I'm hoping some experienced people can help me with some design issue I have on a financial application. I'm stubling on these for a couple days and I first need a good foundation to build on before I'm continuing development.
I need to be doing some financial accounting and I have some trouble designing it and finding some good data on how to design it. Any documents I've got usually provide me with information, but I cannot seem to understand these. I'm studying for a software engineer and not a accountant and unfortunally I don't have an experienced accountant to consult on these problems.
For the record, I'm Dutch, so any translations might be incorrect (please correct me if so).
Basically I'm accounting financial transaction and Tax/VAT for:
These can be based on Net_Amount, however prices will probably be set in Gross_Amount. Again this is trouble...
Internal transaction between different (bank) accounts.
They are only to balance the accounts and are not interested for tax/VAT.
Both expenditures and income (non related to above categories). The bills should specify Net_Amount, VAT_Amount, Gross_Amount. I don't know if invoices are split into parts, so it can store Net_Amount, VAT_Percent.
Theoretically (but not practically) I can store:
VAT_Amount = ROUND(Net_Amount * VAT_Percent, 2)
Gross_Amount = Net_Amount + VAT_Amount
This has trouble that I cannot represent all Gross_Amount values possible.
A (theoretic) solution would be to store:
VAT_Amount = ROUND(Net_Amount * VAT_Percent / (100% + VAT_Percent), 2)
Net_Amount = Gross_Amount - VAT_Amount
Next problem would be how to compute the VAT over the selected period (month, quarter) and how to do the yearly balancing for this.
The application I need to convert has all the rows added into the table, but I consider them to be redundent.
I am not an accountant. I am a data architect. Here are some important ideas
1) Derived data. It is considered generally a bad pracitce to store derived data. It is done sometimes because of the amount of processing power to repeatedly calcuate the derived data, and possibly legal or regulatory requirements to capture a reported amount.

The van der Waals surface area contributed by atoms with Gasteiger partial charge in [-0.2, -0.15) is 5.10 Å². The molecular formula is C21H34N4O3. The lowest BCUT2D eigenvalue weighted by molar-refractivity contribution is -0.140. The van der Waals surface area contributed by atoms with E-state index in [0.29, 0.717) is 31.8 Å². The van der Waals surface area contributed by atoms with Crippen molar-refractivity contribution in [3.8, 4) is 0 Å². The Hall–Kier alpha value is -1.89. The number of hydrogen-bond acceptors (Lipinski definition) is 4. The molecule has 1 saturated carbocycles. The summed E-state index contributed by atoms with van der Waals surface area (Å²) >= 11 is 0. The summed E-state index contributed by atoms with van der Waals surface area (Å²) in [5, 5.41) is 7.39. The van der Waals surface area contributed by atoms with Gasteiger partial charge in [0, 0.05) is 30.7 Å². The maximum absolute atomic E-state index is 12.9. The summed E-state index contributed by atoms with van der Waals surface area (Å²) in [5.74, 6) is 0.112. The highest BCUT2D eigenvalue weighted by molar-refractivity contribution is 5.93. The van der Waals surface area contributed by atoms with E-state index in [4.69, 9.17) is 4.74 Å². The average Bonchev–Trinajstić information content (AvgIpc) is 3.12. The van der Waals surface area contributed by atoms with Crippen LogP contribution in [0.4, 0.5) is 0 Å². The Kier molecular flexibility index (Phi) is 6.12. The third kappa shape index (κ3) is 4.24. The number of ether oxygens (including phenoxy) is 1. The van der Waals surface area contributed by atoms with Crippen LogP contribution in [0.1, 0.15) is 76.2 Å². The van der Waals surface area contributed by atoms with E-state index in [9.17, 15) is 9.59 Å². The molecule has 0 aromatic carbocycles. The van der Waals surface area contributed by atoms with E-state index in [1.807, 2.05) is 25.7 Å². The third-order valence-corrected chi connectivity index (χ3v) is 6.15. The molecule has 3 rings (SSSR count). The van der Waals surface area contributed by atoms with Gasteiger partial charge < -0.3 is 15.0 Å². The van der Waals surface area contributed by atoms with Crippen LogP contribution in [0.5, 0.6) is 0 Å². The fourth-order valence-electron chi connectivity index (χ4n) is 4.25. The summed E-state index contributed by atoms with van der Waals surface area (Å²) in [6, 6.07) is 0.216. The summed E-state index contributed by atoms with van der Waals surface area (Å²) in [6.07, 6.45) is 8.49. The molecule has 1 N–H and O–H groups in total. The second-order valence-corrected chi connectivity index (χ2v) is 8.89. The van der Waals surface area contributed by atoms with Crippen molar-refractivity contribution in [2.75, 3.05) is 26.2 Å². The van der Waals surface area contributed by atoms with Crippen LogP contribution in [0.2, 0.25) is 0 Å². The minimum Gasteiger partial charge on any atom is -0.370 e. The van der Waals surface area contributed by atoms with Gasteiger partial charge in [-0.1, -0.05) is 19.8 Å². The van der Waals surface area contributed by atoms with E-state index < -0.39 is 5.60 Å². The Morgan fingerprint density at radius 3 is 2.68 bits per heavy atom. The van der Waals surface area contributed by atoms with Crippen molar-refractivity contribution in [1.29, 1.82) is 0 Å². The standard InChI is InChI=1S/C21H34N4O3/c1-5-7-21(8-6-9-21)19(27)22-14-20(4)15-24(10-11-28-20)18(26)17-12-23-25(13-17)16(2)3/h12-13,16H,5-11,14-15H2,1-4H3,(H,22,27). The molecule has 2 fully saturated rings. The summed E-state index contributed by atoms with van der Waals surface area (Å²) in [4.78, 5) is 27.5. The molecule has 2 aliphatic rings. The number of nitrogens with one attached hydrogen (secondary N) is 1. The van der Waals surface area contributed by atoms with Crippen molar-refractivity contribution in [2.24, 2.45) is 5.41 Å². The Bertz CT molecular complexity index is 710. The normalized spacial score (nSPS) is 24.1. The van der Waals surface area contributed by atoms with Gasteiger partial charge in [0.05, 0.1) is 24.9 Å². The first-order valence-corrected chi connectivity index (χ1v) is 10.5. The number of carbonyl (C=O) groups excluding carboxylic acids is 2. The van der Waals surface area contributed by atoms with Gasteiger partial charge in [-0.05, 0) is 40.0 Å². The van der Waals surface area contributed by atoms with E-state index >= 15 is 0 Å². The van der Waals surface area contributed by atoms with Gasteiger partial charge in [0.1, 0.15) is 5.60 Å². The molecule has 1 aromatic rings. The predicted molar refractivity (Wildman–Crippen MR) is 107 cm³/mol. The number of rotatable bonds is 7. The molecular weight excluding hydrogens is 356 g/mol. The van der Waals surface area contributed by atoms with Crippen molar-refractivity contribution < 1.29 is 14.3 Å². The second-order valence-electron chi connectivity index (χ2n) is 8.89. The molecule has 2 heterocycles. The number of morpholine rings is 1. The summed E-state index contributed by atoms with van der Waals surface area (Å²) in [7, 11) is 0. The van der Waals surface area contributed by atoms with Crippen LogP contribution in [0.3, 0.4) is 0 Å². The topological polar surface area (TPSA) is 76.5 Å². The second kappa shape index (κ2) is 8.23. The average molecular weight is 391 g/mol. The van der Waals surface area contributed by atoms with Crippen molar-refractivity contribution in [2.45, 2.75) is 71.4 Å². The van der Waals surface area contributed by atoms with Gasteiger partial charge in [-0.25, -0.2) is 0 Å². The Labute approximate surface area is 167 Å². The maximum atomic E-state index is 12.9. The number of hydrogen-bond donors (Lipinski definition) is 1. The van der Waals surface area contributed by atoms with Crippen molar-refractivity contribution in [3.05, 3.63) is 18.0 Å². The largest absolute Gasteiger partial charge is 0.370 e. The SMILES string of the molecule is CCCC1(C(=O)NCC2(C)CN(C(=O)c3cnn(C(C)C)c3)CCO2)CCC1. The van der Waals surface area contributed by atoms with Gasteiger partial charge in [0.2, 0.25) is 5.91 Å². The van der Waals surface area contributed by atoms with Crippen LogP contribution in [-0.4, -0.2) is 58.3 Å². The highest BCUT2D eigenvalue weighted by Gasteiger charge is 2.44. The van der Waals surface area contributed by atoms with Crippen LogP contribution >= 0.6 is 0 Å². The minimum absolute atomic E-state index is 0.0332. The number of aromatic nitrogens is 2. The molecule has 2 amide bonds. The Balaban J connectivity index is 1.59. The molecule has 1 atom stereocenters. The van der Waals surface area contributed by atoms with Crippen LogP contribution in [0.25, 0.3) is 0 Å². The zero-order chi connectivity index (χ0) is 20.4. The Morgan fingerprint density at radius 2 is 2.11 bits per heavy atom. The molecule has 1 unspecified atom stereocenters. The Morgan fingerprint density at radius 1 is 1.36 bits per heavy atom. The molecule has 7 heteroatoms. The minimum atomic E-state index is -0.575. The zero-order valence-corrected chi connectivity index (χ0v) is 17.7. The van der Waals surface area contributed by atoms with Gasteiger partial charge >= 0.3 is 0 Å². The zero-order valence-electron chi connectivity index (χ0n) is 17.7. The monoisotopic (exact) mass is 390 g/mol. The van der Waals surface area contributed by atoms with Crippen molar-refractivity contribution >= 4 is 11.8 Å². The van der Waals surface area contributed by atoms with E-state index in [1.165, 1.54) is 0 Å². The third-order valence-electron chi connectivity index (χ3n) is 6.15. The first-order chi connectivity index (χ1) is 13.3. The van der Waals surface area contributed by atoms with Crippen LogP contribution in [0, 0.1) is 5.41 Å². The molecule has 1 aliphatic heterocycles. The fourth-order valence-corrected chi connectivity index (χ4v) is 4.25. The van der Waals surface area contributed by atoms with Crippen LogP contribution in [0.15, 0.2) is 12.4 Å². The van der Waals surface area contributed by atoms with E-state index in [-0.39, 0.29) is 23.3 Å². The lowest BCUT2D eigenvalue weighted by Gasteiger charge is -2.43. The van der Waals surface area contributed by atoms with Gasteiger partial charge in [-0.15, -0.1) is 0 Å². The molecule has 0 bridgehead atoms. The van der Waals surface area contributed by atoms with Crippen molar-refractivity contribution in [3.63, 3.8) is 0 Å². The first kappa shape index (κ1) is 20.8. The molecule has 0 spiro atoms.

(If you derive it every time, and you can somehow change the rules, then you're not being accurate)
So you see...... there are some reasons to store redundant data as I explained above.
I like your approach. 'Conceptually' you want to store the busines rule or calculation parameters, that way you can recalculate it.
You never provided a definition for VAT, so I don't know what that means but you said it changes over time.
So create a time period table and then relate or store the VAT factor for each time period. I might still store the redundant data so it wouldn't require re-calculation
Value Added Tax: a device for goverments (and the European Union) to extort money from its citizens (and any unfortunate visitors to that country), broadly equivalent to Sales Tax found in most US states. However in the Europe it can be anywhere between 17.5% and 25% of the value of the item, I think approxiamtely 1 to 2% of the sales value goes straight to the EU to fund the Common Agricultural Policy and other worthy schems like the EU rival to GPS). VAT on inputs is reclaimable (ie a VAT registered company can claim back the cost of VAT on purchases to be offeset against VAT levied by companys on the governments behalf. It is also a method of encouraging people into the black (or cash only) economy as customers seek to reduce the cost of the work by avoiding paying VAT.
Calculating VAT is one of the exceptions to storing derived data. Yes it is arguable that by matching the date that the VAT rate changes (in the UK there are 3 VAT rates in force (exempt (0%), fuel (8.5% [I think]) & standard rate (17.5%)) and then applying the correct rate.
Your calculations of VAT have to be precise, including how you do your rounding. The UK Customs & Excise are the main UK body not to mess around with, their powers make any Police state look on with envy.
In this case I would always store the Net and the VAT amounts. That way round you can always tie back the amounts to what was claimed or levied. If you allow the vlaue to be caluated there is a risk that if the basis on which the calculation is based changes then you may loose your link back to what you are responsible for.
You have another problem where an invoicing period may span a period when the VAT rate changes. So you system must be able to puill up the correct rate, which (I'm pretty certain) is the rate in force at the time of supply.